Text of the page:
Tyrion goes to visit his father Tywin, having not himself been visited during his presumably lengthy convalescence. Given that Tywin seemed fairly reasonable last season, and Tyrion really did do a pretty decent job (considering) in his defense of the capital, you’d expect him to get a little love — but no, poor Tyrion, and this is one of the many reasons we love him, just never gets the tall straw (see what I did?). Tywin lays it on pretty thick. Poor little guy.
In another scene that expands the visual grandeur Sansa and Shae hang out together at the little harbor near Dubrovnik’s north gate watching the ships sail. Littlefinger comes to work his little plot involving her, with Ros in tow. Parallel conversations between Sansa/Littlefinger and Shae/Ros allow for compact establishment of character. This is substantial compression from the books, but deftly done. And Ros isn’t a real character anyway, but her exchange isn’t bad.
Tyrion may not have gotten any love, but the dragons do. Drogon in particular has a very fun draconic take on fish BBQ. We learn that Dany is headed to Astapoor to get herself an army. A slave army, which she’s not necessarily a fan of.
At Dragonstone, Davos finally shows up and confronts Stannis and Melisandre. I’m no fan of all three of these characters, but Mel does do a good job being fey and spooky, like an evil shadow mom version of Cate Blanchett’s Galadriel.
Joffrey, the king we all love to hate, doesn’t bother to ride a horse, he takes a fancy litter, clutching a handkerchief to his nose (they should have used an orange stuffed with cloves). Margaery, his new finance, has a mosque shaped litter herself, but she isn’t afraid to get out, step through some shit (literally) and work the people. A talent that not only extends to orphans, but to Joff and Cersei as well as we see next scene when she manipulates them all at dinner. I’m liking Natalie Dormer’s take on this character.
Dany arrives at Astapoor in all its CGI grandeur, and from a distance it does look damn good. But close up, it’s probably Dubrovnik again, or perhaps a nearby Croatian city. I guess it could be Morocco. I’m not sure yet, but it sure looked like Croatia. This scene is basically an intro to the slave culture of Astapoor and the concept of the Unsullied. The subtitled back and forth between the translator girl slave and the master was particularly hilarious, and the slave soldiers well enough handled. They probably won’t be able to justice to what is to come because it involves citywide happenings, but we’ll see.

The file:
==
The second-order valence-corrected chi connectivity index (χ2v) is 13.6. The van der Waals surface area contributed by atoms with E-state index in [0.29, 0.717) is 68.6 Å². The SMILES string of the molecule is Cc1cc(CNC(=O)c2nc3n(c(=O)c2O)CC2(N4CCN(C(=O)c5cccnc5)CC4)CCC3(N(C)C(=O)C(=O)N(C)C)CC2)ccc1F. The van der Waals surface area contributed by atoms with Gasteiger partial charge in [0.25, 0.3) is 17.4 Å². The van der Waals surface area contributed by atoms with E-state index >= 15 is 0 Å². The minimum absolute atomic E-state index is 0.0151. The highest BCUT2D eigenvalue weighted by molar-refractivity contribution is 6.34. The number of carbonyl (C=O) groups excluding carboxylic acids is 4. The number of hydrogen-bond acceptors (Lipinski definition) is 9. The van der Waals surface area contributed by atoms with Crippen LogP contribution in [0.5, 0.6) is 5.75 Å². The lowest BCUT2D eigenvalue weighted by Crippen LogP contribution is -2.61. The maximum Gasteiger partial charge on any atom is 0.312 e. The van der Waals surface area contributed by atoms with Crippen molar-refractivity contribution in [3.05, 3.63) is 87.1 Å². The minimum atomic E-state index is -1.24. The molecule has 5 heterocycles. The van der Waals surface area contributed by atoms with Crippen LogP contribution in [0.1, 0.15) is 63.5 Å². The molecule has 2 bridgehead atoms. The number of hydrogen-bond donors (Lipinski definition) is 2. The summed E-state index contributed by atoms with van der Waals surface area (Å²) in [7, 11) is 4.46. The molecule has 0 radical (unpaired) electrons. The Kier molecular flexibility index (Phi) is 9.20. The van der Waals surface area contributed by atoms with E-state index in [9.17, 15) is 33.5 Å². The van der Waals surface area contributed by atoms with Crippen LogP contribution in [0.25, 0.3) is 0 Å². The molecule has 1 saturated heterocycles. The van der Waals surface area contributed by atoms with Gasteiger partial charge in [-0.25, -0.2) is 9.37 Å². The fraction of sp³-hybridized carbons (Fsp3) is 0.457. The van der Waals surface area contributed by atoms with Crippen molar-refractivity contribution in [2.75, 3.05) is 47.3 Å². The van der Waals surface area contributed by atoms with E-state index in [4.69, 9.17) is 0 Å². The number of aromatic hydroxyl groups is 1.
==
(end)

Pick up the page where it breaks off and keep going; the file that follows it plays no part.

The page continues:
As the “previous scenes” reminded us about season 1’s dismissal of Barristan Selmy. His return involves some interesting adaption from the novels. Martin loves to reintroduce characters by new names and only slowly reveal their identity, which is great fun, but it isn’t really realistic in a TV show where the audience will just recognize the actor. So Barristan’s return is stripped of his extended posing, and the fun but unnecessary character of Strong Belwas seems written out. But I did love the warlock girl with the blue mouth and the bug ball!
All in all, a great start, if not exactly action packed. My concerns from season 1 about visual scope have been addressed as best as possible on TV. This is a grand looking show, probably one of the most impressive productions in the history of the medium. And it looks like they’ll have room in the script to do far more justice this season to Martin’s nuanced character portraits.
Another interesting review of this episode.
Or see my review of A Dance With Dragons.
|If you liked this post, follow me at:
My novels: The Darkening Dream and Untimed
or all my Game of Thrones posts or episode reviews:
Season 1: [1, 2, 3, 4, 5, 6, 7, 8, 9, 10]
Season 2: [11, 12, 13, 14, 15, 16, 17, 18, 19, 20]
Season 3: [21, 22, 23, 24, 25, 26, 27, 28, 29, 30]
Season 4: [31, 32, 33, 34, 35, 36, 37, 38, 39, 40]
Season 5: [41, 42, 43, 44, 45, 46, 47, 48, 49, 50]